The urologist refused to give me an antibiotic, saying that I only had slight symptoms. He was a royal PITA.
        I finally decided to get around it by calling my PCP, who went ahead with a prescription of Cipro.

        The urologist was kind of “nasty” and told his nurse to tell me that this was how he did things, and that was that. No RX.
        If I didn’t like how he did things, I could choose another doctor on staff. A little cranky, but O.K. I can find another urologist tomorrow.
        It was just that I did not have time to argue with the teaching hospital staff at a different hospital. They said I had to have an antibiotic in me. Good thing that my PCP trusts me.

        After I was done with my surgery, I requested another urologist, since I thought that was what he wanted me to do.
        Needless to say, the patient advocacy department did it for me, and his boss said “no way,” LOL. You two “work it out.”

        Had I been asked to fill out the form at the time, this guy would have gotten 2′s and 3′s based solely on the fact that he did not want to help me by trying to find out how he could facilitate my surgery, if the RX was holding it up. Also, he basically told me to find another doctor, and no one had done that before.
        Oh. Well. Would he really expect me to give him 5′s?

        For me the RX had about 20% to do with my evaluation of him. The other 80% had more to do with his lack of understanding for an ill patient that had a problem with clearing a surgery that he could have helped me with.
        He could have asked his nurse to have the tech at the hospital provide a copy of my urinalysis results. Anything to help his patient or to get the job done so that I could procede with a much needed surgery.

        The next time we saw each other was a couple of months after the surgery. He was pleasant and we worked it out, but I would not give him 5′s. No way.

        • SarahJ91

          I’m trying to figure out why the hospital recommending the antibiotic didn’t zap a prescription for it to your pharmacy. What’s up with that?

          My husband had emergency surgery last year. The cardiac surgeon was such a jerk, refusing to answer questions (like “Who’s the general surgeon?”) we threw him out. The head of the department worked things out so the surgery was done.

          Afterwards the cardiac surgeon was not exactly Mr. Personality, but he was okay. I realized he had been “in the zone,” just ready to step into the OR when we met him. He was probably like an athlete just before a game. That’s a good place for him to be at that time. But it might be best if they didn’t send him in for a bedside chat at that moment.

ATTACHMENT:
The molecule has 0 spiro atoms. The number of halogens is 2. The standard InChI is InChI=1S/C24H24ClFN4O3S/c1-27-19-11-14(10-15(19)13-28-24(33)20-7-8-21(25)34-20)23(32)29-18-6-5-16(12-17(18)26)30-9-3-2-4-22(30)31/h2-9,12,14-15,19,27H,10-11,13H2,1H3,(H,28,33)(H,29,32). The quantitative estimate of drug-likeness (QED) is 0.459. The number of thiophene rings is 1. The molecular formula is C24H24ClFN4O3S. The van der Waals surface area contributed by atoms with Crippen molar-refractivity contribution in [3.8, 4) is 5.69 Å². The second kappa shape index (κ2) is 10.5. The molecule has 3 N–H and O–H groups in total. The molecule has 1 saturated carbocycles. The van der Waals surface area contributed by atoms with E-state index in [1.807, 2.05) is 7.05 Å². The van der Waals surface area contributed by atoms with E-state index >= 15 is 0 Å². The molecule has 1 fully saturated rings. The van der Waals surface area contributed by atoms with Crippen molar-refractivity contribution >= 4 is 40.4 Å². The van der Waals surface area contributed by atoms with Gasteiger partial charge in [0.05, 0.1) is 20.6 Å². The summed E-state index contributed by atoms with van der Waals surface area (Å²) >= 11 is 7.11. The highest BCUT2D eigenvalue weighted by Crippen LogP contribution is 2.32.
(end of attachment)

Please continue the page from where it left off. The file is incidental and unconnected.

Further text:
Patients and doctors can often work things out if you leave them to it and/or have a third party mediate a bit.

          • Suzi Q 38

            You make a good point. For that matter, my neurosurgeon or my neurologist at the teaching hospital could have called in the RX at my local pharmacy.
            Ironically, my pharmacist of 6 years is married to the CEO of the teaching hospital I selected, LOL. I didn’t know this until I saw his picture in the elevator of the hospital, inviting employees to a meeting.

            I dreamed of him pulling my file and giving me the gift of “VIP status.”
            I knew that would never happen, as he would never do that.
            The pharmacist is a walking Press-Ganey sore seeker.

            She doesn’t mean to be, but she is truly interested in what a patient thinks about their hospital.

          • southerndoc1

            The ONLY doctor who should have prescribed an antibiotic was the one who ordered the test. Trying to drag in all these other docs is a recipe for big-time mistakes

          • Suzi Q 38

            What is a P4P score? Thanks for your input.
            I haven’t received the Press Ganey form yet, but you certainly made me think about it in a different way.
            I guess I also wanted him to be more helpful.
            I certainly didn’t expect him to ask me to find someone else, LOL. If you do that, “the gloves” come on, and an adversarial doctor/patient relationship sets in.

  • Gisele

    This is an area, that of ratings and reviews of providers, that is woefully lacking compared to virtually any other segment in our economy. In almost any other area, I can compare and contrast businesses, providers, and individuals that offer services. I only hope that this changes soon as transparency is sorely lacking in much of this industry.